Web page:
Sophomore slump or underlying inevitability? Witchcraft Works's second volume makes a frustrating turn into the kind of coincidence-driven storytelling that's neither necessary for nor beneficial to what it's already set up. Its central idea — a hapless kid finds the queen of his class is a witch dead-set on defending him from supernatural threats — would have worked fine on its own, but I'm worried author/artist Ryu Mizunagi is now more interested in tricking it out than playing it out.
The plotting this time around: Honoka (the kid) and Ayaka (the witch), after having successfully fended off attacks from the malevolent ranks of the Tower Witches, work together to ramp up Honoka's warlock training. They get about as far as the "get on the broom, don't hit the buildings" part (I half-expected Kiki to make a cameo) before encountering a new threat: the Tower Witches have sussed out that Ayaka's source of power is Honoka himself. Separate the two, and Ayaka becomes that much more vulnerable, but Ayaka is wise to such strategies, and one attempt to separate them ends with a giant bear and a giant bunny (devastating a whole slice of town a la a vintage Godzilla movie. But then all the stops are pulled out, and the volume ends of a cliffhanger with Honoka electing to unleash the full extent of Ayaka's powers, whatever the consequences.
Given those bare outlines, it doesn't sound like there should be any need for, oh, Honoka's sister to turn out to be a witch herself, or for Ayaka and Honoka to have actually been secretly betrothed to each other. Stuff like that adds nothing to the story we came in to see in the first place; all it does is remind us, badly, of all the other stories that shoehorned in such gratuitous developments because they couldn't think of any other way to make the story interesting. Even for a story with no particularly heavyweight ambitions on its sleeve, it's irritating; it's as if the story doesn't even have faith in its own initial suspension of disbelief, and so has to make up for it. A miscalculation; we were already along for this ride.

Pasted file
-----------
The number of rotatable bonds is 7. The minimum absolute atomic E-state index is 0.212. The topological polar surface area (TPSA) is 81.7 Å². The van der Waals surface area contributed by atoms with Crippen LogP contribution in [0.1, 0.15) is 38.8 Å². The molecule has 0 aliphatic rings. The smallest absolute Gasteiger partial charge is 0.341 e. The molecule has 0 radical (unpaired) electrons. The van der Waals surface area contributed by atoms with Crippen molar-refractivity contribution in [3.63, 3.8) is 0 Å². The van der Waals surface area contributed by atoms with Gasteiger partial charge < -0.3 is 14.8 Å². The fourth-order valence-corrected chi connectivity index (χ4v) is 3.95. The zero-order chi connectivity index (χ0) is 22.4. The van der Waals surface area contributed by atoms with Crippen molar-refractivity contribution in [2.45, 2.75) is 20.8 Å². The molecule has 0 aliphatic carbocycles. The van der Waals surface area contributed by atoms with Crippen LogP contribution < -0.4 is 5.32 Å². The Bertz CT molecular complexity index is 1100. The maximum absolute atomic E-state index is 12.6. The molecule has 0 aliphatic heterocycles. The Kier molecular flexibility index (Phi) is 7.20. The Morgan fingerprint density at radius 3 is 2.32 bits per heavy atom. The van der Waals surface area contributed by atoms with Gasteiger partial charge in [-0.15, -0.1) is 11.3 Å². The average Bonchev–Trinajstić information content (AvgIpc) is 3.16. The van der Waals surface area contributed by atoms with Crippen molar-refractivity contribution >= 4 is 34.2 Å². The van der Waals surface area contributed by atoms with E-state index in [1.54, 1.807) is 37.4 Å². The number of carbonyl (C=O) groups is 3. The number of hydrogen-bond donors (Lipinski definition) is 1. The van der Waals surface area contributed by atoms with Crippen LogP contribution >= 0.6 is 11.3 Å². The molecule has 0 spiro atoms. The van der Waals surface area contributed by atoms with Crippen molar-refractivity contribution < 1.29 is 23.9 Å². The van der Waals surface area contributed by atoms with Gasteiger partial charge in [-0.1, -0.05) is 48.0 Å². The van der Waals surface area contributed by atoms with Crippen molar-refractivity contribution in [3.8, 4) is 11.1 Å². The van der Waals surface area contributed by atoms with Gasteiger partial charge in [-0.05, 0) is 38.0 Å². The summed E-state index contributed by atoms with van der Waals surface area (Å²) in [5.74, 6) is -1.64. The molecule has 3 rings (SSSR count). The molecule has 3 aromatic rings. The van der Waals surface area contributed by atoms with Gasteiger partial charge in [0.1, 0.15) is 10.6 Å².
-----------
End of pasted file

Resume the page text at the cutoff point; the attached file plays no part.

The other major criticism I had about Works, the detailed but cluttered art style, also carries over from the first volume. This time out, there's fewer of the confusing staging and layout problems that sometimes undermined the action; the big bunny-vs.-bear showdown scene, for instance, is funny and enthralling instead of confusing. But there are still too many panels where the crush of detail is so thick and undifferentiated that the spectacle of it all has come at the expense of basic coherence. There, and with the story itself, I was reminded that sometimes simplicity and spareness were ideals and not hindrances.